Marseille, a city of rugged charm. Rotterdam with its modern architecture. Mondo’s editorial staff picked some non-capital-city attractions worth visiting from your armchair.
1. Thessaloniki, Greece
Thessaloniki is known as the Paris of the East. When half the city was destroyed by fire in 1917, the French architect in charge of its reconstruction, Ernest Hébrard, created long boulevards and squares lined by leafy trees.
Thessaloniki is also known for its nightlife. It is said to have more cafes and bars per capita than anywhere else in Europe. The region was under Ottoman rule for longer than the rest of Greece, and oriental influences are still visible: Greek salad may include pomegranate seeds and semi-dried figs, for example.
2. Glasgow, United Kingdom
As recently as the 19th and early 20th centuries, Glasgow was still Britain's second largest metropolis, a major port city with over a million inhabitants. As a legacy of that era, Glasgow has some great museums, such as the large and impressive Kelvingrove Art Gallery and Museum, which exhibits colonial artifacts and works.
The city center is full of surprises, with handsome, Victorian cultural and government buildings here and there. Above all, Glasgow has genuine edge. With its legendarily atmospheric pubs and gig clubs, this ruggedly beautiful city is Scotland’s party town.
3. Antwerp, Belgium
Style-conscious visitors to Belgium skip Brussels, the center of the EU, and head to Antwerp. Belgium’s fashion capital is home to MoMu as well as various boutiques. Many renowned designers have graduated from the Royal Academy of Fine Arts Antwerp, including a group known as the Antwerp Six, which put Belgian fashion on the world map.
If fashion isn't your thing, you can admire 16th-century houses around the Grote Markt (central square), or view the art of Peter Paul Rubens (1577–1640). Rubens’ home is now a museum, and his works are on display at the Royal Museum of Fine Arts. Another art hotspot is the Photo Museum FOMU. The city is a hub of the world’s diamond trade, hence its high number of jewelry stores.
Style-conscious visitors to Belgium skip Brussels, the center of the EU, and head to Antwerp.
4. Rotterdam, the Netherlands
Instead of the windmills and tulips associated with the Netherlands, Rotterdam is a city of modern architecture. One of its wonders is the cube houses designed by Piet Blom. Walking among these homes, which are perched on brick-clad pillars, feels like wandering through the set of a sci-fi movie.
One of the houses is a museum, where you can hear about the interior design challenges of coping with slanted walls. Airbnb accommodation and a hostel can be found among the cube houses.
Other architectural attractions include the tubular market hall and the skyscraper complex, De Rotterdam, which looks as though the architects were playing with building blocks.
5. Marseille, France
France's second largest metropolis is one of the oldest cities in Europe. Its harbor area and La Panier (the old town) provide unforgettable experiences.
Marseille may lack the glamour of the Riviera, but it is home to a vibrant mix of cultures. There are Arab quarters with the bustle of an Algerian bazaar, whereas the city’s important historical museums will transport you to the ancient civilizations of the Mediterranean.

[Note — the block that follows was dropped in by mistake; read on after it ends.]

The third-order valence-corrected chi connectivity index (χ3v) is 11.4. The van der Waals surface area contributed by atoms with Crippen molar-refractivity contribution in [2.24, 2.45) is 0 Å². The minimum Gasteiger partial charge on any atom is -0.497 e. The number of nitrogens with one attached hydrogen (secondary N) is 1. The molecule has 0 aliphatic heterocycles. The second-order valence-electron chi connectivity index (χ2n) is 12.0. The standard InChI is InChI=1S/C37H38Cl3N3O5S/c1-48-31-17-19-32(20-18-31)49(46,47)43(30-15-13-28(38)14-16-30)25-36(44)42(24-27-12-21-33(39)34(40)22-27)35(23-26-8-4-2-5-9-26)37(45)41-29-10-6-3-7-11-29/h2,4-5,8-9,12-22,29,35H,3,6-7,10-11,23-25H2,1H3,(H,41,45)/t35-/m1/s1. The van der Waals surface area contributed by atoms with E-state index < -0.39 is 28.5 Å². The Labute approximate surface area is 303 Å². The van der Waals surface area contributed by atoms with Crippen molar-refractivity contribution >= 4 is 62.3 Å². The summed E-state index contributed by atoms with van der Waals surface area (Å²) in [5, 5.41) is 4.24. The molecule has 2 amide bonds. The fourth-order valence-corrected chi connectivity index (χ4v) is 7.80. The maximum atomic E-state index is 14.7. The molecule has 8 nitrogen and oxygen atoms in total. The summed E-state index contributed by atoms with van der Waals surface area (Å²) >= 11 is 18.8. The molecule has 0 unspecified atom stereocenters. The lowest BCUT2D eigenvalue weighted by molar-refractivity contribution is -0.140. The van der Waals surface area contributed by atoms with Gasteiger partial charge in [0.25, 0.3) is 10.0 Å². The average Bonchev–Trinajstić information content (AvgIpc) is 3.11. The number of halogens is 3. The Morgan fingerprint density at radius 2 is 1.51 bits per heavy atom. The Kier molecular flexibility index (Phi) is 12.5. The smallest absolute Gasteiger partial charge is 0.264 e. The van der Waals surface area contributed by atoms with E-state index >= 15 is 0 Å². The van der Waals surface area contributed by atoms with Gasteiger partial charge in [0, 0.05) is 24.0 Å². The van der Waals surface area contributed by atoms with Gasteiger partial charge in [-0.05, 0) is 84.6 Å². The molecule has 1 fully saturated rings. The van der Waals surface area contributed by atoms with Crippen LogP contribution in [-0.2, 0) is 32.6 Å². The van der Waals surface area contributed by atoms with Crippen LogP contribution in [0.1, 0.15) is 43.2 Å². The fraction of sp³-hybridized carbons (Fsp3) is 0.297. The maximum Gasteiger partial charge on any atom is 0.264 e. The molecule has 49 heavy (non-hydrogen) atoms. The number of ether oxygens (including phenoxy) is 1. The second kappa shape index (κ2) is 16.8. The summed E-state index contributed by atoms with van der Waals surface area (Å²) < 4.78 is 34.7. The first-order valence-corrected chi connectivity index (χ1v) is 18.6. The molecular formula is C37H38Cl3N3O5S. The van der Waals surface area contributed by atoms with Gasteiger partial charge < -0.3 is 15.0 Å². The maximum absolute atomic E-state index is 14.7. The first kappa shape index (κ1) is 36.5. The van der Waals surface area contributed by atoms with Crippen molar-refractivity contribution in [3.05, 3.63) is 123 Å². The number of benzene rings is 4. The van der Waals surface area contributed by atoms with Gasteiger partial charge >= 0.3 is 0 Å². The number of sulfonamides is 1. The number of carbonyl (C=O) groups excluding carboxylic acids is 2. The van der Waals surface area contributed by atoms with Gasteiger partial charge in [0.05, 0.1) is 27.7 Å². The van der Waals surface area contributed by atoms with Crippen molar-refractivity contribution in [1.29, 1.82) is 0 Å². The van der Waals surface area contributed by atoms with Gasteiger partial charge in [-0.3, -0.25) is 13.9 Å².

Holidaymakers will find quality restaurants and sunny beaches in Marseille. Tourist attractions include the island of If, where the hero of Alexander Dumas' novel, the Count of Monte-Cristo, was imprisoned.
6. Chicago, USA
Chicago goes by the nickname of ‘Second City’ in the US – for many years, it was the country’s second largest city after New York. It is now third biggest. But it is still number two in spirit: it easily beats the larger Los Angeles for architecture, food and cultural attractions.
Chicago's skyscrapers gleam almost as brightly as those of New York, and there's plenty of wonderful art on its streets and museums. Its theaters are bursting with concerts, musicals and comedy and magic shows. There are lots of restaurants run by Top Chef winners and other chefs, and a plentiful offering of sports: baseball, football, hockey, Lauri Markkanen playing basketball...
Chicago is still number two in spirit: it easily beats the larger Los Angeles for architecture, food and cultural attractions.
7. Osaka, Japan
Osaka is less than 50 kilometers from Kyoto as the crow flies, but the cities could not be more different. Kyoto is a city of temples and history – Osaka has skyscrapers, neon lights and crowds. You can grasp the size of this metropolis of 20 million from the observation level of Japan's tallest building, the Abeno Harukas skyscraper.
Lit up by countless neon ads, Dotonbori and its canal are great places for taking pictures in the evening. Osaka is also a food city, offering specialties such as takoyaki ‘octopus balls’ made in batter and okonomiyaki made with egg and shredded cabbage.
8. Aarhus, Denmark
The reputation of Aarhus, Denmark's second largest city, began to rise in 2017, when it became the European Capital of Culture and European Region of Gastronomy. Aarhus is a new hunting ground for foodies who have tried all the top restaurants in Copenhagen.
Hærværk and the newly relocated Substans, which has been awarded Michelin stars, are some of many culinary delights. Thanks to its students, in particular, the city has plenty of great bars and street food.
It also has fascinating cultural offerings and plenty of modern architecture. Don’t miss Dokk1, a library and cultural center, and ARoS, one of the largest art museums in Europe. The city is particularly proud of the walkway, Your rainbow panorama, an artwork commissioned from Olafur Eliasson.
Text: Valtteri Väkevä and Pekka Hiltunen Photos: Iris van der Broek, Maija Astikainen, Anders Trærup, Getty Images and All Over Press
This story was first published in Mondo’s issue 11/19.